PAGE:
convicted on Wednesday of plotting to blow up the Herald Square subway
station, Muslims in Bay Ridge learned that two agents of the police
had been planted in the neighborhood and were instrumental to the case.
They absorbed the testimony of an Egyptian-born police informer who
had recorded the license plate numbers of worshipers at a mosque. They
heard that an undercover detective, originally from Bangladesh, had
been sent to Bay Ridge as a "walking camera."
The trial's revelations, and its outcome for the defendant, Shahawar
Matin Siraj, have brought a bitter reckoning among Muslims in the
city. Many see the police tactics unveiled in the case as proof that
the authorities — both in New York and around the nation — have been
aggressive, even underhanded in their approach to Muslims.
the testimony. They're watching and learning! This is why the court system is totally unsuited to handle terrorists. Shoot them, disappear them, kick them out, who cares? Just don't give terrorists highly public trials. Is there any reason that we're giving terrorists today a courtesy we did not give Nazi saboteurs in WWII, who were simply shot?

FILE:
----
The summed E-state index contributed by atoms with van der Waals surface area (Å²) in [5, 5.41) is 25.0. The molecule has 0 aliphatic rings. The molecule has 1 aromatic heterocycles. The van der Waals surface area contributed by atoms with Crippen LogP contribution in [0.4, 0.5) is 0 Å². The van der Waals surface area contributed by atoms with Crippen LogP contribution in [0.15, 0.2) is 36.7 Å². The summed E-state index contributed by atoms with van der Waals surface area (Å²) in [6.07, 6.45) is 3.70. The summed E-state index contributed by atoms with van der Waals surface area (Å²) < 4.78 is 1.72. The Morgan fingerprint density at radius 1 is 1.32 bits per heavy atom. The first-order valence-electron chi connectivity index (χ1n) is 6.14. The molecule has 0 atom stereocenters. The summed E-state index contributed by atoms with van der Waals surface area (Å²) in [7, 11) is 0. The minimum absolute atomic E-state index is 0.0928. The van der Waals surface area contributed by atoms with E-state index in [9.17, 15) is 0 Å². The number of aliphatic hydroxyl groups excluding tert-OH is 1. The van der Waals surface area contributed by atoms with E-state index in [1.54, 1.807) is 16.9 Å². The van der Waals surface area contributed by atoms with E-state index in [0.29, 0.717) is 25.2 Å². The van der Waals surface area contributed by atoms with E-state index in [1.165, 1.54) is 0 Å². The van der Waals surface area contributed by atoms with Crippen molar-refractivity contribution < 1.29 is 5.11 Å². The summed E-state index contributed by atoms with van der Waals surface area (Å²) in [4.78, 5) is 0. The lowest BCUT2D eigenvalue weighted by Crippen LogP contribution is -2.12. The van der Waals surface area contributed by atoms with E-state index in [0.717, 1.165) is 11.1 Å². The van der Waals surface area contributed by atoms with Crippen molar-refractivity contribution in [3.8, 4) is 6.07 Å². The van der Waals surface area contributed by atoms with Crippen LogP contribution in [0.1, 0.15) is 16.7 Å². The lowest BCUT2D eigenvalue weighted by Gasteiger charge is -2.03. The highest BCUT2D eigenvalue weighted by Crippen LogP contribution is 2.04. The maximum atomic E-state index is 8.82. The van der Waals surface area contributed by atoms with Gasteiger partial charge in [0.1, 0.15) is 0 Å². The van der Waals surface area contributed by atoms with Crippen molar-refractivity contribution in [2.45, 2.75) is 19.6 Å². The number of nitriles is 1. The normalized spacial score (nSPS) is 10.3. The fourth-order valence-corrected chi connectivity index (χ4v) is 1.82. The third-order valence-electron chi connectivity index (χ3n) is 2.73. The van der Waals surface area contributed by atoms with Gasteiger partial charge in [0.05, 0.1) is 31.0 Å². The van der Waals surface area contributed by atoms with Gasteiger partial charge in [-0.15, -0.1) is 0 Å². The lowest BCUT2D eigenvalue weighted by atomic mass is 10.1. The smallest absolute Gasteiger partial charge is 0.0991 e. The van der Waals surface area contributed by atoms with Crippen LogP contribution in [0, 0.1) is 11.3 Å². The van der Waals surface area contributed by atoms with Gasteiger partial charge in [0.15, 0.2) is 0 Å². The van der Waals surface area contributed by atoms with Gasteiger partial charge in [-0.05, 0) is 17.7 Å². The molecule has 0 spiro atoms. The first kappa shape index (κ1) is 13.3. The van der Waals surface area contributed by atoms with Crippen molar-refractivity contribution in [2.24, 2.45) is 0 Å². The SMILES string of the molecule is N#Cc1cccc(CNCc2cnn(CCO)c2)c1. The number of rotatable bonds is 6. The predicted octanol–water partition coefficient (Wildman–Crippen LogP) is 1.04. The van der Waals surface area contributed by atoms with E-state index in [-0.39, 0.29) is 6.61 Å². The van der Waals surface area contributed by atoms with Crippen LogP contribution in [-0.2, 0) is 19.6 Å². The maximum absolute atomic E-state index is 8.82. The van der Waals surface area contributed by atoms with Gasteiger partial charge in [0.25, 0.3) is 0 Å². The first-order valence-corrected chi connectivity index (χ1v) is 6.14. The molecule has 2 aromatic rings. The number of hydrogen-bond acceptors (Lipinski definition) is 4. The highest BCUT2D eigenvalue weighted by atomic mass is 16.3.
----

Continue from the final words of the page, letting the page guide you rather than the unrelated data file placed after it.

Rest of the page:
Do these sound like the words you'd expect to hear from an innocent "community", or a guilty one that's pissed off it got caught?
"The vibe is not the same anymore," said Omar, 22, a Yemeni immigrant
who works at a bookstore and gave only his first name. "We're exposed."
Conversations are often carefully scripted. Several people interviewed
said they no longer discussed politics in public.
"When you sit down and politics comes to your head, you think, 'Who's
around?' " said Mohammad Gheith, 17, a high school senior who often
visits the smoke-filled Meena House Cafe on Bay Ridge Avenue.
Several blocks away, at a grocery store along Fifth Avenue, Mahmoud
Masoud said he sensed the presence of informers.
"Sometimes you look a person in the eye, there's a feeling," said Mr.
Masoud, 65, a Palestinian immigrant. "You can say anything you want,
but don't curse the system. That's what they care about."
Others in the neighborhood said they understood the need for
informers, and were not bothered by their presence.
Egyptian Osama Elsakka is an honorable exception:
Others in the neighborhood said they understood the need for informers, and were not bothered by their presence.
"They have to watch the community," said Osama Elsakka, 41, an
Egyptian immigrant who drives a limousine. Mr. Elsakka said that he
would readily inform the police if he heard something suspicious, even
if some of his friends considered this a betrayal.
"I'm trying to defend the image of my religion," he said, explaining
that he thought that a person who entertains thoughts of terrorism is
not a true Muslim. "If someone is doing that, they've been brainwashed."
A thimbleful of cognac to Bruce Tefft for this story.